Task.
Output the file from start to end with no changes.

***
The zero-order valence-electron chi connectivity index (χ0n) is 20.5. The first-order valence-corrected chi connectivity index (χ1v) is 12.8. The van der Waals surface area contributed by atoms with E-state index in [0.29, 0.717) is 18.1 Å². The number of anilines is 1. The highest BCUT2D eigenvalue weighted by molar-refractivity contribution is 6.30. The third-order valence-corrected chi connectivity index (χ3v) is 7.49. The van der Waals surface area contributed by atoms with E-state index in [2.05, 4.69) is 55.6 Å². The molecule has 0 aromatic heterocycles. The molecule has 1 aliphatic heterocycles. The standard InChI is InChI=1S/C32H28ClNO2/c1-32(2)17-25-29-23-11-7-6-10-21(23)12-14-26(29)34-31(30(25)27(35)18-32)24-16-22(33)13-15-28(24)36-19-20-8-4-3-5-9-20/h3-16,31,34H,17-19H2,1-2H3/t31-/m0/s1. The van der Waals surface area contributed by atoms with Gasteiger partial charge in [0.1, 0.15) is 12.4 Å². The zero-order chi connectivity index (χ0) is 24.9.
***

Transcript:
The zero-order valence-electron chi connectivity index (χ0n) is 20.5. The first-order valence-corrected chi connectivity index (χ1v) is 12.8. The van der Waals surface area contributed by atoms with E-state index in [0.29, 0.717) is 18.1 Å². The number of anilines is 1. The highest BCUT2D eigenvalue weighted by molar-refractivity contribution is 6.30. The third-order valence-corrected chi connectivity index (χ3v) is 7.49. The van der Waals surface area contributed by atoms with E-state index in [2.05, 4.69) is 55.6 Å². The molecule has 0 aromatic heterocycles. The molecule has 1 aliphatic heterocycles. The standard InChI is InChI=1S/C32H28ClNO2/c1-32(2)17-25-29-23-11-7-6-10-21(23)12-14-26(29)34-31(30(25)27(35)18-32)24-16-22(33)13-15-28(24)36-19-20-8-4-3-5-9-20/h3-16,31,34H,17-19H2,1-2H3/t31-/m0/s1. The van der Waals surface area contributed by atoms with Gasteiger partial charge in [0.1, 0.15) is 12.4 Å². The zero-order chi connectivity index (χ0) is 24.9.